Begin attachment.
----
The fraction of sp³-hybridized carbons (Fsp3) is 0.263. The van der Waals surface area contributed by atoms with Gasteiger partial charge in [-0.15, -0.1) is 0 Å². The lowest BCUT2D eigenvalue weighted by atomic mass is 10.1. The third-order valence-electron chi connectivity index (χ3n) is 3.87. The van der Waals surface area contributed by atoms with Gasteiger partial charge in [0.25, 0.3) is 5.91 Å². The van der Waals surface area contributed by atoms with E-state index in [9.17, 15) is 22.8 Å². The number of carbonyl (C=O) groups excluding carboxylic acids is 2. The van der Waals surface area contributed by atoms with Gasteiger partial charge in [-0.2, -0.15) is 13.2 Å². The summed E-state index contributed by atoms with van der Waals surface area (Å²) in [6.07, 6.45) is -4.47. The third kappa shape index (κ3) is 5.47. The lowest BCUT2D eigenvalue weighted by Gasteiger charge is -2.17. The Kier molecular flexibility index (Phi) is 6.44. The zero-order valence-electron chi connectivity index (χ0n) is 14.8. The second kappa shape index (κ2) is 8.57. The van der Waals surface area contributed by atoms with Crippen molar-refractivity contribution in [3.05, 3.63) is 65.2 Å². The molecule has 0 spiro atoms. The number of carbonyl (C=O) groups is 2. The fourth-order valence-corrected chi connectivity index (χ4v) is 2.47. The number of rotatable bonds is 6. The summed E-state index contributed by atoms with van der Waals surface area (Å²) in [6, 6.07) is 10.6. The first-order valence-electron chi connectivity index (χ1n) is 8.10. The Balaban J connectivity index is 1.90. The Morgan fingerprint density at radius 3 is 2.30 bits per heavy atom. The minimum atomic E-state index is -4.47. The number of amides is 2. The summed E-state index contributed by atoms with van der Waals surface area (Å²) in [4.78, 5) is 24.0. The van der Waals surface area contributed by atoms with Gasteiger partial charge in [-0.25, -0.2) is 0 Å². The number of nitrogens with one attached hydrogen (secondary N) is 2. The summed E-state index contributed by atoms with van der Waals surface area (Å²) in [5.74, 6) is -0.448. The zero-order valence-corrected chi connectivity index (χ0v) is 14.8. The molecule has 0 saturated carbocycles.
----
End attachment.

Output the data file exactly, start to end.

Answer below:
The fraction of sp³-hybridized carbons (Fsp3) is 0.263. The van der Waals surface area contributed by atoms with Gasteiger partial charge in [-0.15, -0.1) is 0 Å². The lowest BCUT2D eigenvalue weighted by atomic mass is 10.1. The third-order valence-electron chi connectivity index (χ3n) is 3.87. The van der Waals surface area contributed by atoms with Gasteiger partial charge in [0.25, 0.3) is 5.91 Å². The van der Waals surface area contributed by atoms with E-state index in [9.17, 15) is 22.8 Å². The number of carbonyl (C=O) groups excluding carboxylic acids is 2. The van der Waals surface area contributed by atoms with Gasteiger partial charge in [-0.2, -0.15) is 13.2 Å². The summed E-state index contributed by atoms with van der Waals surface area (Å²) in [6.07, 6.45) is -4.47. The third kappa shape index (κ3) is 5.47. The lowest BCUT2D eigenvalue weighted by Gasteiger charge is -2.17. The Kier molecular flexibility index (Phi) is 6.44. The zero-order valence-electron chi connectivity index (χ0n) is 14.8. The second kappa shape index (κ2) is 8.57. The van der Waals surface area contributed by atoms with Crippen molar-refractivity contribution in [3.05, 3.63) is 65.2 Å². The molecule has 0 spiro atoms. The number of carbonyl (C=O) groups is 2. The fourth-order valence-corrected chi connectivity index (χ4v) is 2.47. The number of rotatable bonds is 6. The summed E-state index contributed by atoms with van der Waals surface area (Å²) in [6, 6.07) is 10.6. The first-order valence-electron chi connectivity index (χ1n) is 8.10. The Balaban J connectivity index is 1.90. The Morgan fingerprint density at radius 3 is 2.30 bits per heavy atom. The minimum atomic E-state index is -4.47. The number of amides is 2. The summed E-state index contributed by atoms with van der Waals surface area (Å²) in [4.78, 5) is 24.0. The van der Waals surface area contributed by atoms with Gasteiger partial charge in [-0.25, -0.2) is 0 Å². The number of nitrogens with one attached hydrogen (secondary N) is 2. The summed E-state index contributed by atoms with van der Waals surface area (Å²) in [5.74, 6) is -0.448. The zero-order valence-corrected chi connectivity index (χ0v) is 14.8. The molecule has 0 saturated carbocycles.